During the month of August, I’m participating in RPG a Day 2017. Each day I’ll answer a question, or my interpretation of a question, about tabletop roleplaying games. For those who have wanted your beloved UncleBear to get back into RPG blogging, this is the closest you’re going to get.
What is an RPG Genre Mashup You Would Most Like to See?
The world needs a Victorian-era post-apocalyptic roleplaying game. If you need me to explain why, you just need to go read more Charles Dickens. Living in poverty feels like living in the End Times, and the conditions of the working poor during that period were abominable. Just take the sooty skies, the crime, the imperialism, and the classist, racist, and misogynistic oppression, and turn it up to 11 with steampunk flourishes.
How would the world end? Probably slowly and painfully due to some plague. Maybe due to pollution, where the air and water hits a tipping point and becomes poisonous. Aristocrats and royals would be living in underground palaces while the lower classes struggled to survive on the surface. As the creeping apocalypse spreads, nations would foolishly throw their healthiest and heartiest men into wars over resources. Mad scientists and intrepid adventurers would travel the world looking for solutions, or just livable spaces. In the end, only those with some sort of immunity would be left, scrounging for resources in the ruins of empires.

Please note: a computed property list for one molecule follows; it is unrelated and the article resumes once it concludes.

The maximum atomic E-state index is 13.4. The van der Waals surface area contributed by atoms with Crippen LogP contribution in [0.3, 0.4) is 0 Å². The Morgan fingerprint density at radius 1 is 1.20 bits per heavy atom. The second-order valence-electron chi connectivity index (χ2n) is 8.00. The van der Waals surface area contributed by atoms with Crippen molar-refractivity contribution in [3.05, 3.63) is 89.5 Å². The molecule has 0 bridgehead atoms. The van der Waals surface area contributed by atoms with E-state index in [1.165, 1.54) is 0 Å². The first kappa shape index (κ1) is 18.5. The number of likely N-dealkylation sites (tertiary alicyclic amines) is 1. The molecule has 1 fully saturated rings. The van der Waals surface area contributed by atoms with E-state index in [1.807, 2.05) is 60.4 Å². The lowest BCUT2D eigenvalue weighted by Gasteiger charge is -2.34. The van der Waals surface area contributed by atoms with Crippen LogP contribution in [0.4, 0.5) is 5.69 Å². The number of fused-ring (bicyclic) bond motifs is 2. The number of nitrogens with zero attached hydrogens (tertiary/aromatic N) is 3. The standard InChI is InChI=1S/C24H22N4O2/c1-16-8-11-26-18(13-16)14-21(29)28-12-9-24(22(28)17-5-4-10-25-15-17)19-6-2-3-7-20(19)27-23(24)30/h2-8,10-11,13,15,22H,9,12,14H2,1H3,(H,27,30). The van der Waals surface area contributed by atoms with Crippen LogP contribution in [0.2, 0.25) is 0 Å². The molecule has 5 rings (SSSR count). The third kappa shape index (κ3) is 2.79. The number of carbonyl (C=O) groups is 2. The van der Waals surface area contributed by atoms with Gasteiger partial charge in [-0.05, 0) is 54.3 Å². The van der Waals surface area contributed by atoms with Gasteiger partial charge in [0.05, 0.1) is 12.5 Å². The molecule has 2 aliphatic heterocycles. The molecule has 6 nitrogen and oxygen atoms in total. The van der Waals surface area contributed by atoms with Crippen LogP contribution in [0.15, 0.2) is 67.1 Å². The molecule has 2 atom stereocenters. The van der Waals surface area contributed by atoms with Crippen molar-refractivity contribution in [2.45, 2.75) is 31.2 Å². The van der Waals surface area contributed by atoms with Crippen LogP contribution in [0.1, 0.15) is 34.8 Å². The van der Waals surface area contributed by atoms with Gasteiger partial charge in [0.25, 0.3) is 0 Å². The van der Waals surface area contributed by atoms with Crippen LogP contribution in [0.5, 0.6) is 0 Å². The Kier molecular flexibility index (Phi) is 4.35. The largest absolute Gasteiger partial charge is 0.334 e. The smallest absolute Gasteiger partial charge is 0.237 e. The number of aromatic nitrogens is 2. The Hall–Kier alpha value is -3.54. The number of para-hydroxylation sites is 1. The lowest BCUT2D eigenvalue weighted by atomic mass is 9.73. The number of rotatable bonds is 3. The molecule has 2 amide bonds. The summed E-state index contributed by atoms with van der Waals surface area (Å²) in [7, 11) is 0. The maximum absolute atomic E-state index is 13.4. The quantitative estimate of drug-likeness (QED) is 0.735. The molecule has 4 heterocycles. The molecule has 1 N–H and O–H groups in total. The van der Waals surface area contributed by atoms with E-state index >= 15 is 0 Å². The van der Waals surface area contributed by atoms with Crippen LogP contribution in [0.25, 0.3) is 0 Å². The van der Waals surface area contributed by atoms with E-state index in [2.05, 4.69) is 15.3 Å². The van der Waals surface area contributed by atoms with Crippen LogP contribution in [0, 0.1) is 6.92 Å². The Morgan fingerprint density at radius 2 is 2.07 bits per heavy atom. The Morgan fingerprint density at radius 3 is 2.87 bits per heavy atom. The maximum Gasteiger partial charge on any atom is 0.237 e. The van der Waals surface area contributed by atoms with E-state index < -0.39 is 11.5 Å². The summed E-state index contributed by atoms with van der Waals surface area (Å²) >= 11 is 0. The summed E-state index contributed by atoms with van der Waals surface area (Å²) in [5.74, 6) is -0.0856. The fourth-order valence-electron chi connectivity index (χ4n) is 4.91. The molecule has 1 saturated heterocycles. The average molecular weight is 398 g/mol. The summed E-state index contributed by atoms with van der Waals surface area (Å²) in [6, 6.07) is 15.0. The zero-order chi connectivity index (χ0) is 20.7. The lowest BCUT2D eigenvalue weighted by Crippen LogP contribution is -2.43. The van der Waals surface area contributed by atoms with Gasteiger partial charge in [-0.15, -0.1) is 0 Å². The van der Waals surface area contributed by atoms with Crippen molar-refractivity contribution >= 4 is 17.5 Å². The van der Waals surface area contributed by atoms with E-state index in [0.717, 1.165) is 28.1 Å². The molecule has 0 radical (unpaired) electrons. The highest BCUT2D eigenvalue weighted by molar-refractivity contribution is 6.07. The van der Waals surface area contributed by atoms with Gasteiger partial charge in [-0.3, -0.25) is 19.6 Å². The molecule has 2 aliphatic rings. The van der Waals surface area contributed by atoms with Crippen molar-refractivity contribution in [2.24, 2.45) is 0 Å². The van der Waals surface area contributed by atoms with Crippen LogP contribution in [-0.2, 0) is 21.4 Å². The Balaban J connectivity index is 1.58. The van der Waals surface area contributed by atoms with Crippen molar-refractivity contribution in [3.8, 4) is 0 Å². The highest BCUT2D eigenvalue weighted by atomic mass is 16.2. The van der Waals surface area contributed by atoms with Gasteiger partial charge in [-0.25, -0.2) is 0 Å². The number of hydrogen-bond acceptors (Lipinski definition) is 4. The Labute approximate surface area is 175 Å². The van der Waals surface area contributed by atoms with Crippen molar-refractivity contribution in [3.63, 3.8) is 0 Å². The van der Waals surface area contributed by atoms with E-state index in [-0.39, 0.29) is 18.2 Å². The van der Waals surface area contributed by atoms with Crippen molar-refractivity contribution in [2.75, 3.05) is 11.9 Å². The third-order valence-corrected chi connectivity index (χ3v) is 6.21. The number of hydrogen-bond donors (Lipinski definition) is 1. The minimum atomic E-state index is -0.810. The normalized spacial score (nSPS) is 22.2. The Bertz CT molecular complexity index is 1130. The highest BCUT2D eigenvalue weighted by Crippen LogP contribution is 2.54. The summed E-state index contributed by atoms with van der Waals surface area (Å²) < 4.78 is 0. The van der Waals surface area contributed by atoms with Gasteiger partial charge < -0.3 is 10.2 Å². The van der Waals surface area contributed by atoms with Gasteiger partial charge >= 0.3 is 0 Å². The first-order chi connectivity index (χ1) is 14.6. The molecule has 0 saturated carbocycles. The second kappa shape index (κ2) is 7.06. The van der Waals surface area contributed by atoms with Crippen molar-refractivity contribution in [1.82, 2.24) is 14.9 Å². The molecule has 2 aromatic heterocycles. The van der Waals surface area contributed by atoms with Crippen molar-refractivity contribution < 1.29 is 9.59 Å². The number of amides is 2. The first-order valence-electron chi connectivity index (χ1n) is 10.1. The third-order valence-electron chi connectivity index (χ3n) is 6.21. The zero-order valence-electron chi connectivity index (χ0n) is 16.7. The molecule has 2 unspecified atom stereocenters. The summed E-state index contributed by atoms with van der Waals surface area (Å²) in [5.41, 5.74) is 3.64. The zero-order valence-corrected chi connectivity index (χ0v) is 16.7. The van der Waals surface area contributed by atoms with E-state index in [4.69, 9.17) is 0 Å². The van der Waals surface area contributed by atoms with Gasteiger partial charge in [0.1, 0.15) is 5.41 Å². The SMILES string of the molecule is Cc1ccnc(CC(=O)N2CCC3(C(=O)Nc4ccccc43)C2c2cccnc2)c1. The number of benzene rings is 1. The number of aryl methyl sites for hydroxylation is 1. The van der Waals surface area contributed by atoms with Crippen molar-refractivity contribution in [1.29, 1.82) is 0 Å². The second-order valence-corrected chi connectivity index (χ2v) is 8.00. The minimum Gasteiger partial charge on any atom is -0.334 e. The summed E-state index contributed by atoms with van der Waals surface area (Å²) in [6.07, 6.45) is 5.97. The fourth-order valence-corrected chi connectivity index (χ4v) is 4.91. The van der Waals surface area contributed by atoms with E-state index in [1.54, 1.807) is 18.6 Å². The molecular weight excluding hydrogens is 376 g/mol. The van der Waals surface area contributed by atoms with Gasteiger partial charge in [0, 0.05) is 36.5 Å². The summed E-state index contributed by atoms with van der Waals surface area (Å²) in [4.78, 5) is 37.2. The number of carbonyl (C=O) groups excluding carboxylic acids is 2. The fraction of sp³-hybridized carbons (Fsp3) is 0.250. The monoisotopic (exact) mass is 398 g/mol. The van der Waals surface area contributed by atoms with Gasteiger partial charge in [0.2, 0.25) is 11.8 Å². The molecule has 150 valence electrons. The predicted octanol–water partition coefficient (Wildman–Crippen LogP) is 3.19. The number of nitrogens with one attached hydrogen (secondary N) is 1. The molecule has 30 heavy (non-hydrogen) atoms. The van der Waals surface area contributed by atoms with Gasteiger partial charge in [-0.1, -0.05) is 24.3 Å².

You could play with the notion of proto-Morlocks and the Eloi from The Time Machine, if you want to. The Martians from War of the Worlds might invade after the fact, or perhaps in a reversal or sequel they’re the ones who dropped the germs that wiped out most of humanity. You could foreshadow World War I, which obviously won’t happen in this timeline. The social and political commentary that could be made through the setting is rich and deep. Use it as an allegory for modern attitudes toward climate change, income disparity, or a whole raft of other issues. It would still be a fun game, because survival horror has so much storytelling potential.